Academy of Arts, Berlin

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The present-day Academy of Arts, Pariser Platz 4 in Berlin, opened 2005, architect Günter Behnisch

The Academy of Arts, Berlin (German Akademie der Künste, Berlin) is an arts institution in Berlin, Germany. It was founded in 1696 by Elector Frederick III of Brandenburg as the Prussian Academy of Arts, an academic institution in which members could meet and discuss and share ideas. As early as 1699, the Academy of Arts served as the arts council of the Prussian government, and since 1931 it has been exclusively tasked with such a function in the successor states. The academic arm ultimately developed into the Berlin University of the Arts (Universität der Künste Berlin) of today. The task of the Academy is to promote art, as well as to advise and support the states of Germany.[1]


The Academy of Arts of Berlin was set up in 1696 by crown-prince Frederick III of Brandenburg, later king Frederick I of Prussia as an "Academy of Painterly, Sculptural and Architectural Art", providing a model of the learned society for the "Prussian Royal Academy of Art and Mechanical Sciences" (1704–1790) and the "Royal Academy of Berlin for Fine Arts and Mechanical Sciences" (1790–1809). Later renamed the Academy of Arts, Frederick's first academy later became the "Royal Prussian Academy of Arts" (1809–1882), the "Royal Academy of Arts" (1882) and finally the "Prussian Academy of Arts" (1926–1945). In its current form it was set up on 1 October 1993 by merging the "German Academy of Arts in [East] Berlin (set up in 1950 and renamed the "Academy of Arts of the German Democratic Republic" in 1972 then the "Berlin Academy of Arts" from 1990 to 1993) and the "German Academy of Arts in [West] Berlin" (founded in 1954).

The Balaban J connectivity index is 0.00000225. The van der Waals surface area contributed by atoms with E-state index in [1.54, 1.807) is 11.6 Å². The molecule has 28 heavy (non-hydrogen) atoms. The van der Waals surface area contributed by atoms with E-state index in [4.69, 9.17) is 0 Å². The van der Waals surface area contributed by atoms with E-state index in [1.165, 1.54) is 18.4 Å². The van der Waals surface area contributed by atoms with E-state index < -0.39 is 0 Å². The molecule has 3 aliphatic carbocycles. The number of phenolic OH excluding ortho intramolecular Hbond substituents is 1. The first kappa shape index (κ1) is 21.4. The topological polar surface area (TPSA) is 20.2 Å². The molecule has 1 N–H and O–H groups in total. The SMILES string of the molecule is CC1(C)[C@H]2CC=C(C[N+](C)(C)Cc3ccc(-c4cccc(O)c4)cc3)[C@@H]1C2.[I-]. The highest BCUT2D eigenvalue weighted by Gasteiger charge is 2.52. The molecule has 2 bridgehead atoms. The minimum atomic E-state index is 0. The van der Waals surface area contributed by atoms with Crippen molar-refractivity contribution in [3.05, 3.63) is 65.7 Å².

The Academy is an incorporated body of the public right under the laws of the Federal Republic of Germany. New members are nominated by secret ballot of the general assembly, and appointed by the president with membership never to exceed 500. The academy‘s current president is Klaus Staeck, who succeeded Adolf Muschg in 2006.


  • Representation of Germany in the fields of arts and culture
  • Promotion of arts
  • To advocate arts within the society
  • To advance national cultural developments
  • Preservation of the national cultural heritage
  • Advice to the Federal Republic of Germany in terms of arts and culture


Awards and honours



  1. Akademie der Künste: About, ARTINFO, 2008, retrieved 2008-07-24<templatestyles src="Module:Citation/CS1/styles.css"></templatestyles>

External links

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